All of this analysis proves vital for the experimental archaeology papers, which make important contributions towards the scholarly understanding of manufacturing techniques and offer a nuanced appreciation of the labour and skill involved in this work. The broader contextual analysis also throws up case studies which provide important starting points for new reconstructions: one highlight is the extraordinary site of Gars-Thunau, lower Austria, in which a loom appears to have been destroyed in situ (see paper by Schierer). In addition, these last papers comment more broadly on aspects of identity, social organisation, and patterns of production and trade.

The volume does contain minor editing errors, and it would have been useful to number each chapter for ease of cross-referencing. Readers should also be aware that the volume contains a mix of both English and German texts, though a good bi-lingual synthesis is provided at the beginning of each paper. High quality black and white line drawings and photographs are thoroughly embedded in the text, enabling the reader to move seamlessly between analysis, interpretation and illustration. In addition, multi-image colour plates take the standard of this kind of publication to a new level, conveying the vibrant palette used in the Iron Age, to decorate both people and objects. What is exemplary is the way in which representations of patterned cloth and adorned bodies from other forms of material culture – figurines, ceramics and metalwork such as the Hallstatt scabbard – are also used to complement the textile analysis. The rich interdisciplinary nature of this text makes it a unique contribution to the subject area, providing wonderful value for money. It is an essential read for anyone interested in Iron Age material culture, identity and representation, as well as those specialising in ancient textile analysis or experimental archaeology.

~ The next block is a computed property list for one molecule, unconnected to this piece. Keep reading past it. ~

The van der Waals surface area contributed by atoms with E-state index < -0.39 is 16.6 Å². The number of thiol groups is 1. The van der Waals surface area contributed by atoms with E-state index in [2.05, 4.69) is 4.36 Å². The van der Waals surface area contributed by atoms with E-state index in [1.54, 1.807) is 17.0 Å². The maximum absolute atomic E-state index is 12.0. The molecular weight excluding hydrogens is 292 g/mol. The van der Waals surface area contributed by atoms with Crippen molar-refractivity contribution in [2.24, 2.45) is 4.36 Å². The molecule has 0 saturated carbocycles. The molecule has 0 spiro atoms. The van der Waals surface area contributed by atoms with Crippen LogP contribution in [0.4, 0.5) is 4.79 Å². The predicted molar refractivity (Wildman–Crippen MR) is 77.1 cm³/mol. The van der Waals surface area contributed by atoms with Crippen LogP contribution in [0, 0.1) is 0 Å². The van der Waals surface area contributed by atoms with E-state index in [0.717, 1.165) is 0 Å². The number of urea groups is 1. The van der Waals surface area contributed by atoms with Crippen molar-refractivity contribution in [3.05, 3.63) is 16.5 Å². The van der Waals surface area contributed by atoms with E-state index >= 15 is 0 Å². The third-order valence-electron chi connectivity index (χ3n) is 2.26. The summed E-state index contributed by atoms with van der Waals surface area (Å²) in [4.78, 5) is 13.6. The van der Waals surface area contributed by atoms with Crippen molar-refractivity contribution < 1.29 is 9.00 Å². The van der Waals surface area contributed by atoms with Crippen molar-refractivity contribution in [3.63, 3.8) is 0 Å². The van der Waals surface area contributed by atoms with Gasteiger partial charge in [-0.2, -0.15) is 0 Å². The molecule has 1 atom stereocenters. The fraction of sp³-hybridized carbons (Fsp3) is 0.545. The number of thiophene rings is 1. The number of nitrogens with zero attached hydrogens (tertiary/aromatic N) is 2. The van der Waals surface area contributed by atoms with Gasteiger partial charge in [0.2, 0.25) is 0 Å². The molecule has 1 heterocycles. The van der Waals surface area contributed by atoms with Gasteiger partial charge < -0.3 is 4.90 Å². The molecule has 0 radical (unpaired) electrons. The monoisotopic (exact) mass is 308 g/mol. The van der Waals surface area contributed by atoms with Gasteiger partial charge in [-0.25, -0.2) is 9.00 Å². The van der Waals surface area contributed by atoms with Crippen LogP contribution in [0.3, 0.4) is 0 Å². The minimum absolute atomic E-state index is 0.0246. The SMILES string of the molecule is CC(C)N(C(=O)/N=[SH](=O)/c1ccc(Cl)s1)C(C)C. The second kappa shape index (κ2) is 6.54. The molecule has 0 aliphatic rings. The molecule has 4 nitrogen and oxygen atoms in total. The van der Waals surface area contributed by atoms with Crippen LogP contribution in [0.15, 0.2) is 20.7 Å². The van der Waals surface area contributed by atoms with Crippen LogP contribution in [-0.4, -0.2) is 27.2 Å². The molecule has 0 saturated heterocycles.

Melanie Giles
University of Manchester

Review Submitted: April 2006

The views expressed in this review are not necessarily those of the Society or the Reviews Editor.